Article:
Ocean warming is at a record high – what does that mean?

(Credit: Unsplash)

This article is brought to you thanks to the collaboration of The European Sting with the World Economic Forum.

Author: Andrea Willige, Senior Writer, Forum Agenda

  • Sea surface temperatures are rising, with record highs reached in April 2023, according to latest data.
  • Climate scientists have described ocean warming as “heading off the charts”.
  • Ocean warming can increase storms, melt ice sheets and increase sea levels, affecting marine flora and fauna.
  • Sustained CO2 and greenhouse gas reduction are vital for reining in ocean warming, say experts.

Sea surface temperatures have hit a record high, leading to marine heatwaves around the globe, the Guardian reports. This is according to data compiled by the National Oceanographic and Atmospheric Administration (NOAA) in the US.

In early April, scientists at NOAA observed surface water temperatures of 21.1ºC, a tenth more than the highest previously recorded temperature of 21ºC in 2016. This rapid acceleration in ocean temperature “is an anomaly that scientists have yet to explain,” says the Guardian.

Moderate to strong marine heatwaves have been observed in areas around the globe, including the southern Indian Ocean, the south Atlantic, off the north-west coast of Africa, New Zealand, north-east of Australia and to the west of Central America.

Temperatures in our seas have been rising at least since the 1980s, but have likely been kept in check in recent years by the impact of “La Niña”. This weather phenomenon leads to cooling sea temperatures in the central and eastern tropical Pacific, which affects global temperatures.

We may now be entering an El Niño period, when ocean warming and global temperatures increase. The trajectory for ocean surface temperatures has been described by climate scientists as “headed off the charts” and a “signal that more clearly reveals the footprint of our increased interference with the climate system,” according to the Guardian.

Ocean warming threatens the world’s largest carbon sink

The ocean is known to generate half of the oxygen we need. It absorbs a quarter of all CO2 emissions and 90% of the excess heat these emissions produce, making the ocean the world’s largest carbon sink.

Ocean warming can increase the strength of storms, cause polar ice sheets to melt and lead to rising sea levels, not to mention the impact of marine heatwaves on marine flora and fauna, including coral reefs.

Evidence of climate change impact on the ocean ecosystem structure and marine species is among the strongest, according to the World Economic Forum’s Global Risks Report 2023.

Figure showing the impacts of climate change on marine ecosystems.

The impact of climate change on the marine ecosystem is well documented. Image: World Economic Forum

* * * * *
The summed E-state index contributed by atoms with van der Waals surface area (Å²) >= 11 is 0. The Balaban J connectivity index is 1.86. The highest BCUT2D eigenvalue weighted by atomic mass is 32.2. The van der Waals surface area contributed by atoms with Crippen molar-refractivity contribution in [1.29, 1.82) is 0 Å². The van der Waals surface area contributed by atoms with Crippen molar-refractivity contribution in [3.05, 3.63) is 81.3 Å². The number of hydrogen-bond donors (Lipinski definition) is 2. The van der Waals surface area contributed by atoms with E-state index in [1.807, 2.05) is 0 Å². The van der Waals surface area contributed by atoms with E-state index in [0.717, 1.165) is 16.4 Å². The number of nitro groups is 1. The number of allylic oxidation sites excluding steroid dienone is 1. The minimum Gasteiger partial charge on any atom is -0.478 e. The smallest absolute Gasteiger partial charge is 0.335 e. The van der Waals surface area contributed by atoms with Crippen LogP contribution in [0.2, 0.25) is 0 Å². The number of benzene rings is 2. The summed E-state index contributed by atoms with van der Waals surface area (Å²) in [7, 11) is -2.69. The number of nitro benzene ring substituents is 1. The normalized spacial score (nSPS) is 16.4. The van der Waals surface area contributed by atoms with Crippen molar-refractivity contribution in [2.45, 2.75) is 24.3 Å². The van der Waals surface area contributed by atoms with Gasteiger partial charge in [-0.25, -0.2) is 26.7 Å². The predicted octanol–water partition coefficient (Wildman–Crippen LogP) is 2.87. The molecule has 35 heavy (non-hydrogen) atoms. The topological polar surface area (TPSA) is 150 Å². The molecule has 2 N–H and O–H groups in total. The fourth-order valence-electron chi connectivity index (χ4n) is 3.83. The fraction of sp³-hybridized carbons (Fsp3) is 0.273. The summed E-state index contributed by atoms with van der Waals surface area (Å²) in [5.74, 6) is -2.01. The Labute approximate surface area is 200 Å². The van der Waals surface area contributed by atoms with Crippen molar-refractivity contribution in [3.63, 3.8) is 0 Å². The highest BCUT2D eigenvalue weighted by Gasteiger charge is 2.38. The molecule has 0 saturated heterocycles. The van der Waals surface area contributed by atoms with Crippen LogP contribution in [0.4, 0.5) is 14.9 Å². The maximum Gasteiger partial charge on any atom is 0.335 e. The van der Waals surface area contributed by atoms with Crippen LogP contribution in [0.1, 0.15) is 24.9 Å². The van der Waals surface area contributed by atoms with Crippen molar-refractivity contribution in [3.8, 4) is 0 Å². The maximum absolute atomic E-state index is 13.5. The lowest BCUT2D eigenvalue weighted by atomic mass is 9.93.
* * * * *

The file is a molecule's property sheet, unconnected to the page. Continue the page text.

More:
What’s the World Economic Forum doing about the ocean?

Our ocean covers 70% of the world’s surface and accounts for 80% of the planet’s biodiversity. We can’t have a healthy future without a healthy ocean – but it’s more vulnerable than ever because of climate change and pollution.

Tackling the grave threats to our ocean means working with leaders across sectors, from business to government to academia.

The World Economic Forum, in collaboration with the World Resources Institute, convenes the Friends of Ocean Action, a coalition of leaders working together to protect the seas. From a programme with the Indonesian government to cut plastic waste entering the sea to a global plan to track illegal fishing, the Friends are pushing for new solutions.

Climate change is an inextricable part of the threat to our oceans, with rising temperatures and acidification disrupting fragile ecosystems. The Forum runs a number of initiatives to support the shift to a low-carbon economy, including hosting the Alliance of CEO Climate Leaders, who have cut emissions in their companies by 9%.

Is your organization interested in working with the World Economic Forum? Find out more here.

Reining in rising sea surface temperatures

As the Intergovernmental Panel on Climate Change (IPCC) recently pointed out, ocean warming has already adversely affected food production from fisheries and shellfish aquaculture in some areas. This may in turn impact on food security and livelihoods.

The IPCC acknowledges that some climatic changes – like rising sea levels – are already unavoidable and may even be irreversible. It has also stressed the vital importance of not allowing these to escalate and the need for a “deep, rapid and sustained global greenhouse gas emissions reduction”.

Escalation could lead to cascading climate events, scientists warn, in which “ice sheets and ocean currents at risk of climate tipping points can destabilize each other as the world heats up, leading to a domino effect with severe consequences for humanity,” the Guardian reports.

The Forum’s Ocean Action Agenda aims to protect the ocean and the benefits it provides to people and nature, including mitigating the impacts of climate change. The community Friends of Ocean Action plays a central role in convening leaders from government, industry and civil society, who are all needed to advance solutions and positive change at the necessary speed and scale.

“We need to build ocean resilience to improve the health of marine ecosystems and their ability to withstand and recover from ocean warming and other climate change impacts, but this is not possible without reducing greenhouse gases,” says Kristian Teleki, Director of the Ocean Action Agenda and Friends of Ocean Action. “The health of our ocean is inextricably intertwined with the health of our planet and we need to tackle the climate crisis and promote ocean health in unison, recognizing that we can’t achieve one without the other.”

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